SAN FRANCISCO (Reuters) - San Francisco Federal Reserve President John Williams said he is spending more time thinking about how fiscal policies under U.S. President Donald Trump could impact the economy, and so far he sees small short-term gains and little for the longer term.
Over the next several months, Williams told Reuters on Thursday, fiscal policy will not matter much to monetary policy. With U.S. unemployment at 4.4 percent and job creation nearly twice what is needed to provide jobs for new entrants to the workforce, the economy is running “somewhat hot,” he said.
The best way to sustain the economy’s momentum, he said, is to slow the economy a bit by gradually raising rates.
But because inflation remains below the Fed’s 2-percent target, and has softened lately, there is no pressure to do more than the two further rate hikes this year that he and most other Fed officials expect, Williams said.
The Fed raised its benchmark rate in March for only the third time since the Great Recession, and Fed Chair Janet Yellen has said the current range of 0.75 percent to 1 percent is still delivering an accommodative boost to the economy.
The bigger question mark, Williams said, is on fiscal policy.
“I had some hope or expectation that some of the fiscal or other federal policies would become more clear; that has not happened,” he said.
While he still is penciling in “modest fiscal stimulus of some kind” in 2018 and 2019, large tax cuts could mean a bigger bump, and spending cuts could by contrast deliver a drag on growth, he said.
Faster growth from more stimulus would likely translate to faster rate hikes; slower growth could mean fewer rate hikes. Fed policymakers currently think they will need to raise rates three times in each of 2018 and 2019.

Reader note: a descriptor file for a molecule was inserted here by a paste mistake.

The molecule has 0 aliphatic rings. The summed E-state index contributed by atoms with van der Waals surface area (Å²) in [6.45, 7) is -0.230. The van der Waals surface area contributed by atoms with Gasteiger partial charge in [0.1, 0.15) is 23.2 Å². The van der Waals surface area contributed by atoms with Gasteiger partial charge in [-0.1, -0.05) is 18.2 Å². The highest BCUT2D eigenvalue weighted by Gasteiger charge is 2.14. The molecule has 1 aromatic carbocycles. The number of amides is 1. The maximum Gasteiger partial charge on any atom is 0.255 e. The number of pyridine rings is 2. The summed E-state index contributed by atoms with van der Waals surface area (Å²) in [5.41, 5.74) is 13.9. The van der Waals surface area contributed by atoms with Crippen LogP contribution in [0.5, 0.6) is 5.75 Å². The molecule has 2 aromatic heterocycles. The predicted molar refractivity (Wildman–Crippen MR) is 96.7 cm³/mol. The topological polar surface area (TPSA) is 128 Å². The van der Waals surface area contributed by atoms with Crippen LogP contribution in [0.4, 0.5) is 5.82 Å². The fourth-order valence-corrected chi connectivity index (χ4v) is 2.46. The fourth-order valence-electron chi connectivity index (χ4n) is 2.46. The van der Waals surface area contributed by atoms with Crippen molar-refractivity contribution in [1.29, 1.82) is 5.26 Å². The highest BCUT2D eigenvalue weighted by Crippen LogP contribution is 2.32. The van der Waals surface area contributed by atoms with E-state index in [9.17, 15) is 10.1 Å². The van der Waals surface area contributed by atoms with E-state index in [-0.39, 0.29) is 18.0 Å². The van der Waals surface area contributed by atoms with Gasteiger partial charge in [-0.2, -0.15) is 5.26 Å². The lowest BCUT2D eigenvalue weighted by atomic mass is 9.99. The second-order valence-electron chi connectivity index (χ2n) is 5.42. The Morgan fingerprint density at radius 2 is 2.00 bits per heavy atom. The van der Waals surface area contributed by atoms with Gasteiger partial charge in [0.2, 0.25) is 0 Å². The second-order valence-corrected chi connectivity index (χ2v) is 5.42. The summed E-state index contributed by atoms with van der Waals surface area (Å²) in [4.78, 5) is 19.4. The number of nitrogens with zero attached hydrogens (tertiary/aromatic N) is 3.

“From a monetary policy point of view we have to be positioned well, regardless of what actually does happen,” he said. Now is the time for thinking through those various fiscal scenarios, he said.
Trump earlier this week proposed a federal budget that asks lawmakers to cut $3.6 trillion in government spending over the next decade. Though it is unlikely to survive intact on Capitol Hill, Trump’s proposal maps out a balanced budget so long as economic growth rises sustainably to 3 percent.
“I don’t think that happens because you change certain tax rates, or certain policies,” he said, of sustained 3-percent growth. To get that much above the 1.5 percent to 1.75 percent he thinks is currently sustainable would require a giant jump in productivity growth. “I don’t see that as at all likely.”
Williams also said he sees little long-term bump from other policies Trump has proposed. “There’s definitely trade-offs,” he said. “But when you think about specific regulations, it’s hard to see in the data, whether specific regulations, or tax rates...how they fundamentally change the longer term growth of the economy.”
On the Fed’s $4.5 trillion balance sheet, which Fed officials plan to start trimming later this year, Williams said details had yet to be decided, but promised a blueprint “in coming months.”
Once the trimming begins, he said, the Fed will not tinker with the balance sheet plan unless there is a significant shock to the economy.
“I want this to be predictable, well understood, gradual -- not super gradual, or uber-gradual, but gradual over time -- but also to be fundamentally on autopilot,” he said.
Reporting by Ann Saphir; editing by Diane Craft